Fed raises interest rates a quarter point despite recent banking turmoil

Federal Reserve stays course in fight against stubborn inflation despite bank failures

The Federal Reserve on Wednesday raised its benchmark interest rate by a quarter of a point, forging ahead with its fight against stubborn inflation despite a spate of bank failures and a growing crisis within the financial sector. 

The unanimous decision puts the key benchmark federal funds rate at a range of 4.75% to 5%, the highest since 2007, from near zero just one year ago. It marks the ninth consecutive rate increase aimed at combating high inflation.

Policymakers signaled that rate increases could soon come to an end, suggesting that future hikes will ultimately hinge on incoming data reports.

"The Committee will closely monitor incoming information and assess the implications for monetary policy," the Fed said in its post-meeting statement. "The Committee anticipates that some additional policy firming may be appropriate in order to attain a stance of monetary policy that is sufficiently restrictive to return inflation to 2 percent over time." 

Officials dropped a phrase used in their previous eight statements that said the committee anticipated "ongoing increases" in the fed funds rate would be "appropriate."


Fed officials are in the midst of the most aggressive tightening campaign since the 1980s as they try to crush inflation that is still running about three times higher than the pre-pandemic average. 

But the stunning implosion of Silicon Valley Bank earlier this month complicated the Fed's efforts, because the rapid rise in interest rates played a direct role in the bank's failures. Increasing interest rates again could exacerbate instability within the financial system. 

Officials said it is too soon to say how banking-sector stress will affect the broader economy.


"The U.S. banking system is sound and resilient," the Fed said. "Recent developments are likely to result in tighter credit conditions for households and businesses and to weigh on economic activity, hiring, and inflation. The extent of these effects is uncertain. The Committee remains highly attentive to inflation risks."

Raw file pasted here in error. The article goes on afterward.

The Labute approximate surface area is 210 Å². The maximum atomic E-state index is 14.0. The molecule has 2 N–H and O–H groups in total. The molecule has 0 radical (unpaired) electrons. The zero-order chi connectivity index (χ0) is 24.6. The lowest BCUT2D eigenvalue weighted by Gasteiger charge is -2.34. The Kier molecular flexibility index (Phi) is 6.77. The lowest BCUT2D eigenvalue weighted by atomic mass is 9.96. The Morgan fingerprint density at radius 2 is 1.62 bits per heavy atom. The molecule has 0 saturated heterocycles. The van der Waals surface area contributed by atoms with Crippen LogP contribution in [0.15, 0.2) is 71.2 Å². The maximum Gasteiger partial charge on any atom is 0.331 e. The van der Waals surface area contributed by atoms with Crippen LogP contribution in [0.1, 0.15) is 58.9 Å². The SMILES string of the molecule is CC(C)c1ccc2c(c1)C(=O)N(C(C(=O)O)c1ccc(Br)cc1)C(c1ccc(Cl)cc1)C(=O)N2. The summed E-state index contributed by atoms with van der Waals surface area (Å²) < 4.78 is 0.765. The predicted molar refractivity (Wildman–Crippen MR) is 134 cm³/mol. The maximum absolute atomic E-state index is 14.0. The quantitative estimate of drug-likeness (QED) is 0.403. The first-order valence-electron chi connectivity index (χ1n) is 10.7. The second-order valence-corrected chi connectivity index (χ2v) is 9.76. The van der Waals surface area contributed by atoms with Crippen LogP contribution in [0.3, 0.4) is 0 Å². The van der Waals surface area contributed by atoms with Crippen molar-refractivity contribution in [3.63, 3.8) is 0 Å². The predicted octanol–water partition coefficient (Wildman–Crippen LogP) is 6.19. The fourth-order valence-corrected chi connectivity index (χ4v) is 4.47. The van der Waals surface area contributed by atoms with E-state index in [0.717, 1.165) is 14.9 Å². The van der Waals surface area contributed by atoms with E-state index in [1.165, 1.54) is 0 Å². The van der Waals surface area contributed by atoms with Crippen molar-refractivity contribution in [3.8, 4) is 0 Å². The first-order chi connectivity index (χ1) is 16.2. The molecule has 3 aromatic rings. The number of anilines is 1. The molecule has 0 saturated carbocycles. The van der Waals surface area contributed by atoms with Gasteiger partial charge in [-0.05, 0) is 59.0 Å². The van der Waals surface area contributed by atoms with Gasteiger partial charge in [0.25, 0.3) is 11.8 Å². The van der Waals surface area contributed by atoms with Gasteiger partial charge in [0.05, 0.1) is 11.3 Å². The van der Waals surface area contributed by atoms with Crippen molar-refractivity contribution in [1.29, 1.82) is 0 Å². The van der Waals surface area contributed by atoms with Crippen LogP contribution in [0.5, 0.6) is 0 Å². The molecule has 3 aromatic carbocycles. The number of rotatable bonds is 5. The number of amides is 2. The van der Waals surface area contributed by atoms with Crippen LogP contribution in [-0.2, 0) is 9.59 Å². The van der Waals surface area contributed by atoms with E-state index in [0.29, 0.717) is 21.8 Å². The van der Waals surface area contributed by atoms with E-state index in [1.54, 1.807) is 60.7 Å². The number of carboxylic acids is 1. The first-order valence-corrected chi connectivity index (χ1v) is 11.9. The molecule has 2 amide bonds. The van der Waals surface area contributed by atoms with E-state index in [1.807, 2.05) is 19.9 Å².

New economic projections laid out after the meeting show that a majority of Fed officials who participated in the meeting expect rates to rise to 5.1% this year, implying just one more quarter-point increase. The quarterly forecasts indicate the U.S. central bank will not cut interest rates until 2024, to a rate of about 4.3%. 

Fed Chair Jerome Powell at podium

Federal Reserve Chair Jerome Powell speaks during a news conference at the Federal Reserve Board Building in Washington, D.C., on Dec. 14, 2022. (AP Photo/Jacquelyn Martin / AP Newsroom)

Officials also indicated that economic growth will slow sharply this year and that unemployment will march higher to a rate of 4.5% as rates hikes bring the U.S. to the brink of a recession — projections that are largely unchanged from December. The Fed expects the jobless rate to remain elevated in 2024 and 2025 as steeper rates continue to take their toll by pushing up borrowing costs. 

That marks a dovish swing from just two weeks ago, when Chairman Jerome Powell suggested the Fed may need to pick up the pace of rate increases and raise rates higher than previously anticipated in the face of hotter-than-expected economic data reports. 

The Labor Department reported last week that the consumer price index, a broad measure of the price for everyday goods including gasoline, groceries and rents, rose 0.4% in February from the previous month. Prices climbed 6% on an annual basis. In a more troubling development, core prices — which strip out the more volatile measurements of food and energy — climbed 0.5% over the course of February, slightly faster than in January. On a 12-month basis, core prices are up 5.5%.

"Nothing about the data suggests to me that we've tightened too much," Powell said on March 7. 

Days of turmoil within the banking sector muddied the waters for the Fed, which was forced to strike a delicate balance between price stability and financial stability.

Federal Reserve

Pedestrians walk near the U.S. Treasury building in Washington, D.C., on Dec. 30, 2022. (Ting Shen/Bloomberg via Getty Images / Getty Images)

Silicon Valley Bank largely catered to tech companies, venture capital firms and high-net-worth individuals, which were pulling cash at a rapid pace as the once red-hot tech sector cooled. When the bank announced it was trying to raise capital from investors and that it would take a $1.3 billion loss on long-term securities that had tumbled in value amid higher interest rates, depositors panicked and a bank run ensued.

Within days, U.S. regulators took extraordinary steps to contain the fallout from the bank's collapse and shore up wavering confidence in the financial system, including protecting all deposits at the two institutions — even those holding funds that exceeded the FDIC's $250,000 insurance limit. 


The Fed also launched a new emergency backstop for lenders to help them meet deposit withdrawals under favorable terms. 

Still, the banking crisis has reignited fears over a looming recession this year, with experts warning that a downturn is increasingly likely as borrowing could become more expensive. 

"The probability of the Fed sticking the landing on this without causing a recession, increasing unemployment, and preventing further consolidation in the domestic banking sector would appear to be quite low," said Joe Brusuelas, chief economist at RSM.